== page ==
For Sound Transit and its backers, the last few months have smiled on plans to extend light rail to Tacoma and build out the mass-transit network in Pierce, King and Snohomish counties.
Initiative monger Tim Eyman’s latest scheme to drain billions of dollars from Sound Transit revenues went down with a whimper.
Meanwhile, Democrats have taken control of the statehouse, propelled by November’s special election Senate victory in the 45th Legislative District. The defeated Republican candidate had campaigned on repealing Sound Transit car-tab hikes.
And newly elected big-city mayors, including Tacoma’s Victoria Woodards, have pledged allegiance to Sound Transit’s growth plans and governance model.
With a fair wind at their backs, some Democrats might feel unmotivated to spend precious time in a 60-day session on Sound Transit reform; they might be ready to throw unconditional support to the regional transit agency, ensuring business as usual.
That would be a mistake.
When they convene in Olympia Monday, legislative leaders should resume the debate they had last year over transit tax fairness and accountability.
They must recognize that many voters — including the majority in Pierce County who turned thumbs down to the Sound Transit 3 package in 2016 — still question ST3’s unprecedented $54 billion investment in light rail, Sounder and bus service.
Lawmakers also must not break faith with taxpayers upset that their car-tab fees are calculated using an outdated formula, which inflates the value of vehicles in their first 10 years off the lot.
For the record, our Editorial Board endorsed ST3 and continues to defend it, despite the hefty package of car-tab, property tax and sales tax increases and the distant glimmer of light-rail’s promised Tacoma arrival in 2030. Only by moving more commuters off roads and onto rails can we hope to ease our region’s ever-worsening gridlock.
When Eyman told supporters Dec. 28 that he fell short of the signatures needed to qualify his “Let’s stick it to Sound Transit” measure for the 2018 ballot, he called it “heartbreaking news.” It was anything but.
Initiative 947 was Eyman’s latest destructive attempt to cap vehicle tabs at $30. Not only did it aim to gut funding for Sound Transit and Amtrak Cascades, it would’ve let all Washington voters weigh in on these Puget Sound-funded priorities. It also would’ve wiped out local transportation benefit district fees duly adopted by Tacoma and dozens of other Washington cities and towns.
Chalk it up as another in a series of initiative flops for Eyman. He says he couldn’t afford to pay signature gatherers to push I-947 over the top.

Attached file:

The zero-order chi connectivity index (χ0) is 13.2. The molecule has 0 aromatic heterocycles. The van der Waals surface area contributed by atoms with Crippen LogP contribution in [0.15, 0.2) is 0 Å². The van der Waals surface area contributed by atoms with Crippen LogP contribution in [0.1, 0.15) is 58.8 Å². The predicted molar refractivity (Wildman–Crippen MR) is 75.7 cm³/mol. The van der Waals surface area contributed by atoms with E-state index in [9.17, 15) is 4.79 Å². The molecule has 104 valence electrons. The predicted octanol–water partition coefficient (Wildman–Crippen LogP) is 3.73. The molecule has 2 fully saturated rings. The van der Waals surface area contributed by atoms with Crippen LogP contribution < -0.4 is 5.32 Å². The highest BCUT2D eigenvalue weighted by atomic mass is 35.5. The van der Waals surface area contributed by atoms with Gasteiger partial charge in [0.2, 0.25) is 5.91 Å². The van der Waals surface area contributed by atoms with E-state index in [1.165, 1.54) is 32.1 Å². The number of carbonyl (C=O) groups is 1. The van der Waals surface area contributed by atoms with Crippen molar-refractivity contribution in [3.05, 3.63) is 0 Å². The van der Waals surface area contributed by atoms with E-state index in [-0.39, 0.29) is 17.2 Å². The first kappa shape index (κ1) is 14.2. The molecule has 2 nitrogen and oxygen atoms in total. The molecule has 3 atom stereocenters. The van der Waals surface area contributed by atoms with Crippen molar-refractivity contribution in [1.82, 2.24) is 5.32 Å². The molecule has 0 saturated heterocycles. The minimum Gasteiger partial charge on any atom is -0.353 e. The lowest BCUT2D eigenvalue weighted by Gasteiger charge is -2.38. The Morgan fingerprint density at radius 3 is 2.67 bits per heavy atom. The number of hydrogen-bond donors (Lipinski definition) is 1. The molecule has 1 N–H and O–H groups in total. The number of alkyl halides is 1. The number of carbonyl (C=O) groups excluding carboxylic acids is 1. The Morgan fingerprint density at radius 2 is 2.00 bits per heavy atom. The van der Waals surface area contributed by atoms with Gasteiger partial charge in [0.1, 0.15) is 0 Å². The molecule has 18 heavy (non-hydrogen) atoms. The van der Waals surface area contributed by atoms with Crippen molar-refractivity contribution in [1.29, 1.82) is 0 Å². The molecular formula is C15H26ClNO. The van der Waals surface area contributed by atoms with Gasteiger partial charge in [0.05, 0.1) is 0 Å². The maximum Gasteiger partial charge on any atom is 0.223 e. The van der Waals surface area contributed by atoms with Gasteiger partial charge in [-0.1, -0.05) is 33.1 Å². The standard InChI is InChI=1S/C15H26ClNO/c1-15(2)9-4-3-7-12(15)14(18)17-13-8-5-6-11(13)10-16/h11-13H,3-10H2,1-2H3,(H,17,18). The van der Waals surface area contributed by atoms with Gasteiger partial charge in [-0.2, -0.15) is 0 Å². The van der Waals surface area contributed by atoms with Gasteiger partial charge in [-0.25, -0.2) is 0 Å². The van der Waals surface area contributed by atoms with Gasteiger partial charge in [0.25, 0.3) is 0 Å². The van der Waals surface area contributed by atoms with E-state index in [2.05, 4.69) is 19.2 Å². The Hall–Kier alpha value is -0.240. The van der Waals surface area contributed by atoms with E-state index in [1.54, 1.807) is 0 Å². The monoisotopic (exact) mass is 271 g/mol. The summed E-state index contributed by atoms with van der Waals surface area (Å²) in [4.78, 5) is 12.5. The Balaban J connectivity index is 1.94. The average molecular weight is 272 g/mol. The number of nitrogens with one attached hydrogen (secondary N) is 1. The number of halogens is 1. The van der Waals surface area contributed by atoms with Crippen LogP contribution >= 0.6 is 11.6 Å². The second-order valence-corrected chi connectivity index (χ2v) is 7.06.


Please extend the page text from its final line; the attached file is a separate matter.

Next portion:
(Naturally, he also parlays the setback into a naked plea for donations, all major credit cards accepted.)
But to the extent that Eyman and other Sound Transit critics, including Sen. Steve O’Ban, R-Tacoma, have kept pressure on legislators to open their ears to popular discontent, those voices should not now go ignored in Olympia.
Last year, House Democrats pitched a modest plan to throttle back the sharp rise in car-tab fees. Under ST3, they soared by about $80 last year for a vehicle valued at $10,000.
Rep. Mike Pellicciotti, D-Federal Way, proposed recalculating fees based on an updated depreciation schedule, then giving refunds or credits to vehicle owners covering the difference between the old and new formulas.
That wasn’t enough for Republicans, who controlled the Senate last year and helped kill Pellicciotti’s bill. The GOP counterproposal was untenable; it would have cost billions more and blown up ST3 project deadlines. (Light rail in Tacoma in 12 years? Fat chance.)
The Republicans’ nuclear option is DOA this year, as is their dream of having voters elect the Sound Transit board. Good riddance to both ideas. But Democratic leaders, speaking at the AP’s annual pre-session media day Thursday, said they plan to revive and pass Pellicciotti’s proposal, as well they should.
They’d be foolish not to try to tamp down the car-tab outrage. 2018 is an election year, after all.
State leaders will never mollify all the haters who want to “stick it to Sound Transit.” They may not win over many voters feeling buyer’s remorse after ST3. But the least they can do is work for a compromise.